Equality isn’t skin-deep; having a workforce that looks diverse doesn’t in and of itself ensure a level playing field. Ethnic minorities and women, for example, face different obstacles at work that prevent them from thriving.
According to a recent Glassdoor survey, Singaporean working women earn 13% less than their male counterparts, owing to persistent gender biases. Working mothers, especially, face much slower career growth and an even higher pay gap than men.
Similarly, a recent survey by the Institute of Policy Studies (IPS) indicated that while Singaporeans are generally accepting of racial diversity, minorities are experiencing a marginally greater amount of workplace discrimination today than in 2013.
A diverse workforce that doesn’t make different groups of people feel included is still unequal. In Part 1 of this two-part series, we’ll look at 3 contributing factors to a lack of inclusiveness in diverse workplaces.
P.S. Learn how to create optimal conditions for diverse teams to thrive with SSA Academy’s WSQ course on managing cross-functional and culturally diverse teams!
Having a diverse workforce in terms of representation is only the first step to workplace equality. So often, though, companies think of it as the only step. Equality does not magically come into the picture with more inclusive hiring practices.
Once you have a more diverse team of people under your wing, the next step is making sure that they each feel a shared sense of belonging and ownership to the company and to the work they do. A workplace culture that makes certain groups of people feel left out is still failing in this regard.
People who feel excluded from the office culture, though, are far less likely to speak out about it, for fear of being further marginalised. Consequently, those who are on the receiving end of exclusion sweep under the rug, and those (intentionally or unintentionally) meting out exclusion remain oblivious to their complicity.
The benefits of workplace diversity rest heavily on the strength of relationships that employees share amongst one another. Empathy, for one, is a particularly salient effect of diverse workforces. However, it means little if the social networks connecting your employees aren’t strong enough.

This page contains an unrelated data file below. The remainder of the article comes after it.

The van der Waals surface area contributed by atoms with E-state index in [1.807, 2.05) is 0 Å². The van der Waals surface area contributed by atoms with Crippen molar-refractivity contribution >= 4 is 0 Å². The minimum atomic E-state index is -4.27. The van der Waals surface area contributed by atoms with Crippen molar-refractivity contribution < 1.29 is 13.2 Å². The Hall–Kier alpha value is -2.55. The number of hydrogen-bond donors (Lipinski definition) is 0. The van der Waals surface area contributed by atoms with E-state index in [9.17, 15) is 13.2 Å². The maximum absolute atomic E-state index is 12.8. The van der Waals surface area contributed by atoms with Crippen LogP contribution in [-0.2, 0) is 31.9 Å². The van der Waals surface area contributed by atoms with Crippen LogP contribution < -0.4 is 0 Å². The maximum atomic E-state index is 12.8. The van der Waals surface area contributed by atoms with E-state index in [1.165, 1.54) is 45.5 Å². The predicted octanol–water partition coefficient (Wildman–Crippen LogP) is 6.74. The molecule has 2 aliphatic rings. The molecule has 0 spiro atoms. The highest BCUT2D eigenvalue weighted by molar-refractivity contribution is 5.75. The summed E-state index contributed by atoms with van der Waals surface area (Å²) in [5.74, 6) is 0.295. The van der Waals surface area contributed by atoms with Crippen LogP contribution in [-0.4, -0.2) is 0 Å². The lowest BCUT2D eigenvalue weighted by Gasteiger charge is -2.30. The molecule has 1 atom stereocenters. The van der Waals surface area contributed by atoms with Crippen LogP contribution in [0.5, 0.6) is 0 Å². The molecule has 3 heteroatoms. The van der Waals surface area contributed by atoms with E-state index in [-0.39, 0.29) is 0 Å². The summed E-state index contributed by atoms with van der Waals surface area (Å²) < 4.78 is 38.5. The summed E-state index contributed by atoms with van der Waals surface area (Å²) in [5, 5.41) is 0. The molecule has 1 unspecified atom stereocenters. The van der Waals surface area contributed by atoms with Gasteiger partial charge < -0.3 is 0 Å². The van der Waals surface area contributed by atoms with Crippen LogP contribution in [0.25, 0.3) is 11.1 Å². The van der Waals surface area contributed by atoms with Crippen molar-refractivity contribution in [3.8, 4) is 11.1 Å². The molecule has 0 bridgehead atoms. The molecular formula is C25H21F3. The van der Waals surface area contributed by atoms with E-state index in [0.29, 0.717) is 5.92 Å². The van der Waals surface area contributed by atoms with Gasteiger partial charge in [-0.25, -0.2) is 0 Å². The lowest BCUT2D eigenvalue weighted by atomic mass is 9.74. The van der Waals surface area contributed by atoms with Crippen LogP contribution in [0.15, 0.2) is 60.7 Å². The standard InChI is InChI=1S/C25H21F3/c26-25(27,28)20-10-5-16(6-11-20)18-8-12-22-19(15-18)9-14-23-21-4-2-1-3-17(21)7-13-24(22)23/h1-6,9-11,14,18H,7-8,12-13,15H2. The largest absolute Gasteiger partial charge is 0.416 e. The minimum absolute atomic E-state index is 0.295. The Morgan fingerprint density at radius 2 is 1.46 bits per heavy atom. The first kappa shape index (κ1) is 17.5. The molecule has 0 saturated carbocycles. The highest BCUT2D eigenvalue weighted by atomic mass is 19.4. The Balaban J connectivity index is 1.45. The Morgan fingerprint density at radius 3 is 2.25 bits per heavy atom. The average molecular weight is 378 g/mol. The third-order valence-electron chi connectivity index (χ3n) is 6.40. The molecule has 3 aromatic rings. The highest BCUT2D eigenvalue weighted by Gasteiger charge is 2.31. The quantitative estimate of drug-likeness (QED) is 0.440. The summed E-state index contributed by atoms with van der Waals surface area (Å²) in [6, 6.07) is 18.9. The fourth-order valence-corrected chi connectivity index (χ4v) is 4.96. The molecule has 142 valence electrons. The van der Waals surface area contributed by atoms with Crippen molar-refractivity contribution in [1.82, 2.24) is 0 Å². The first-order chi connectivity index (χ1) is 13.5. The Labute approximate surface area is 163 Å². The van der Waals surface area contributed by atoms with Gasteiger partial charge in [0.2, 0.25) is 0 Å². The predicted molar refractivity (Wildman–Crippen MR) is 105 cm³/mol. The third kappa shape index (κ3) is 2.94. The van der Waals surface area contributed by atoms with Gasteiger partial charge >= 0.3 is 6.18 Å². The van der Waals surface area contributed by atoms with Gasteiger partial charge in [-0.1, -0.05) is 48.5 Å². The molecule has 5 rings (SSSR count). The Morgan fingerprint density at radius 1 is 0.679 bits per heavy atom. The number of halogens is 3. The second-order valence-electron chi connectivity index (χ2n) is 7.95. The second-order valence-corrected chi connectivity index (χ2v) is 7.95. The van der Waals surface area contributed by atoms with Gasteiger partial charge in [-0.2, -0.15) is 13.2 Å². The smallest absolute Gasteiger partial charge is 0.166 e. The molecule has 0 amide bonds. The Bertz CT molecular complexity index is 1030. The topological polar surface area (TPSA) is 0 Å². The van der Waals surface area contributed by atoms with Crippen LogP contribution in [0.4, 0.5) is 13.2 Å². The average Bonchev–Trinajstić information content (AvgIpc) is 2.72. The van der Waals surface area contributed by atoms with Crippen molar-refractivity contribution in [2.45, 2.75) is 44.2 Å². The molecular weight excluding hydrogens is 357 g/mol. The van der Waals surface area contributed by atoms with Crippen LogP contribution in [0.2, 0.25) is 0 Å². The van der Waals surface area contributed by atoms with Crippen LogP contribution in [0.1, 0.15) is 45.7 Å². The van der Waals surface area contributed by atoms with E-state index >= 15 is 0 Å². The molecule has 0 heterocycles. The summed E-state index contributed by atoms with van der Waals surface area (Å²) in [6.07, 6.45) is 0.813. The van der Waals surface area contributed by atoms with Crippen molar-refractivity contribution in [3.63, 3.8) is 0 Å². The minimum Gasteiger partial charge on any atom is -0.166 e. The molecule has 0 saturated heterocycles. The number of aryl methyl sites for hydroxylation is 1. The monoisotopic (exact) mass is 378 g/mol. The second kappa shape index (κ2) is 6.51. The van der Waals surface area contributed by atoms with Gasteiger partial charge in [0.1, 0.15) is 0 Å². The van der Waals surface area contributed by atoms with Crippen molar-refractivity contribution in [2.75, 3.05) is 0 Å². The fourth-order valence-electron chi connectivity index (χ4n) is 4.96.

People who only share a shallow working relationship with one another won’t feel that much of a need to empathise with one another. Conversely, the closer and stronger the friendships people have with their co-workers, regardless of race, gender, or other demographic factors, the likelier they are to empathise with and make the effort to understand each other.
In other words, these working relationships are what mediates the effect of workplace diversity on empathy. Ensuring good team bonding is the key to unlocking the transformational effects of diversity on empathy at work.
Office bullying is a serious problem that can destroy morale, teamwork, and employee engagement all at once. When you’ve got a diverse workforce under your care, though, the problem is compounded.
Both of these findings underscore the fact that minorities (gender, ethnic, sexual or otherwise) are particularly vulnerable to office bullying.
Condoning such practices in the office, or failing to act decisively against them, sends the message that they are less valuable and important to the company than the culprits. It may even convey the fact that the company itself does not prioritise employee welfare.
Either way, it creates and reinforces an exclusionary working environment, making people feel both unsafe and unwelcome at work.